Plant fields seed by seed rather than acre by acre
In the spring, farmers know it’s important to keep the wheels turning and get planting done as efficiently as possible. This fall, as farmers prepared combines to roll into fields for the late grain harvest, agronomists and speakers at the Wheat Growers Innovation Plot Field Day used examples to identify where spring planting problems can cost farmers money when harvest rolls around.
Troy McKown, Northwest Regional Manager for Precision Planting, explained that producers were invited to look at all angles of the perfect planter pass at the plot just east of Aberdeen, north of the Grebner Terminal on Sept. 3-4. Proof is in the planting, so organizers felt it was a good time to understand what impacts future farming practices. Crop yield monitors in the fall during harvest can pinpoint where problems occurred in specific areas of the field. With the improved technology, that data can be dissected to understand what went wrong in the spring.
To get better yields, farmers were told they don’t necessarily need more fertilizer to get more income from a field. They were advised to assess how their planter works and examine the choices they make in getting ready for the field. As farmers harvest fall crops, they were invited to take a look at ways they can improve their yields in the future.
At the Innovation Plot green corn fields planted to certain specifications were examined as well as the mechanics of planters and combines. About 350 people attended, according to McKown. Those attending came from Minnesota and Idaho in addition to North Dakota and South Dakota.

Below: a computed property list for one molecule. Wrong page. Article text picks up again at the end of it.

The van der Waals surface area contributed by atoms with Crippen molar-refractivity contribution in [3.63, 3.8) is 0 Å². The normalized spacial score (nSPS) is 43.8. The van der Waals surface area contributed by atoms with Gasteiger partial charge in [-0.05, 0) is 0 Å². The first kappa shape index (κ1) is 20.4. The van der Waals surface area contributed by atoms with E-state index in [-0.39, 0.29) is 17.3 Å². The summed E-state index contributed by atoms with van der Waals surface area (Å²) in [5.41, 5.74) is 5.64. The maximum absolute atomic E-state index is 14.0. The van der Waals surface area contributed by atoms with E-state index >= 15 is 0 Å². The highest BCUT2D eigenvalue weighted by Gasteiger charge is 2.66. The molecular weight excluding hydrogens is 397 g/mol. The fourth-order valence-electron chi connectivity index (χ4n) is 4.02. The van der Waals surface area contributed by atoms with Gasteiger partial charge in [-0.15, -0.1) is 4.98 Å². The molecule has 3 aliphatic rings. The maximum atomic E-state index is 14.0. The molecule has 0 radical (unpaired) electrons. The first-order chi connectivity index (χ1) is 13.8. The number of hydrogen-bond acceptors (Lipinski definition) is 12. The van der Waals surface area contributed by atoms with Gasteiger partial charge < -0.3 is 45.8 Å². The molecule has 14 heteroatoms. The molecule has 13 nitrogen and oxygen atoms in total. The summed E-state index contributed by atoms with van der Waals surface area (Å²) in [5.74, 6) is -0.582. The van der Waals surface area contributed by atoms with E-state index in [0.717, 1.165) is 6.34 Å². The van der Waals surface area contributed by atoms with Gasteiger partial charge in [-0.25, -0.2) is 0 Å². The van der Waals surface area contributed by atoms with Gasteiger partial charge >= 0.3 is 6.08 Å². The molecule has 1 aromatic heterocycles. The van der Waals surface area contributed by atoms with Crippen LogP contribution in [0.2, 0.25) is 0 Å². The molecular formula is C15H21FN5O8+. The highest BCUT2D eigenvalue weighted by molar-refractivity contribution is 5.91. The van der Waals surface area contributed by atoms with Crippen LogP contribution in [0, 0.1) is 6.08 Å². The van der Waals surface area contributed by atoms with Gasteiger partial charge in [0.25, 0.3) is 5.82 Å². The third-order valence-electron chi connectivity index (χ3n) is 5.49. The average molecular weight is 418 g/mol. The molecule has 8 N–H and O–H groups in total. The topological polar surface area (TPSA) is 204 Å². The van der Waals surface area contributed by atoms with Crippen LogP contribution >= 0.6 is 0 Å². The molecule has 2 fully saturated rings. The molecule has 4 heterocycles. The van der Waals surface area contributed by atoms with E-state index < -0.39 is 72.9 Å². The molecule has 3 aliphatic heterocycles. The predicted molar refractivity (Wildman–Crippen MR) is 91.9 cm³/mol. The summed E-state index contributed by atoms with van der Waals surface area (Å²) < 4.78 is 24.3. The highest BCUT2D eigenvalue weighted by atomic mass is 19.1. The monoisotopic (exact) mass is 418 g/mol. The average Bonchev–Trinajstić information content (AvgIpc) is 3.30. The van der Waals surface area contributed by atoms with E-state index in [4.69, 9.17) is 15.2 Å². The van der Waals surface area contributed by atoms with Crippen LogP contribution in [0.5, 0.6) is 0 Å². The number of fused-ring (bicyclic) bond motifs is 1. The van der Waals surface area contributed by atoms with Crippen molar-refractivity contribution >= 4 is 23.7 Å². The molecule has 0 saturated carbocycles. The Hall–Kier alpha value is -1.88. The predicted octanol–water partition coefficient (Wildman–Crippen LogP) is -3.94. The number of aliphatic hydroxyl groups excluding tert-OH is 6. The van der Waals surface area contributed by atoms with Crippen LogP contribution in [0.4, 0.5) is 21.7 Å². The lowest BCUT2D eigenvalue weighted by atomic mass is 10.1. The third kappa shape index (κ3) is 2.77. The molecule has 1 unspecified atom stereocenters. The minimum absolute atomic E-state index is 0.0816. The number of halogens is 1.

Speakers for the day included Brad Ruden of Wheat Growers on yield enhancements and Ron Gelderman of South Dakota State University on nitrogen management. One breakout session featured Jeff Fuls of Monsanto who spoke about the population study. He looked at areas planted at 25,000, 35,000 and 45,000 seeds per acre. He addressed the issues with wide row population, variable rate technology and harvestable ear counts.
McKown looked at the mechanical side of planters and the data that comes through the planter. Suggestions were made by looking at how those tools can be used, both from a hardware and software standpoint. He also identified how improper planter maintenance can cost time and money.
The Downforce Management session led by Brad Ruden of Wheat Growers focused on root development and the importance of downforce management while planting. The differences in root development were shown between tillage and no till along with the effects of varying down pressure in the root pit.
Gregg Carlson focused on proper singulation and spacing. Plant health and ear development was com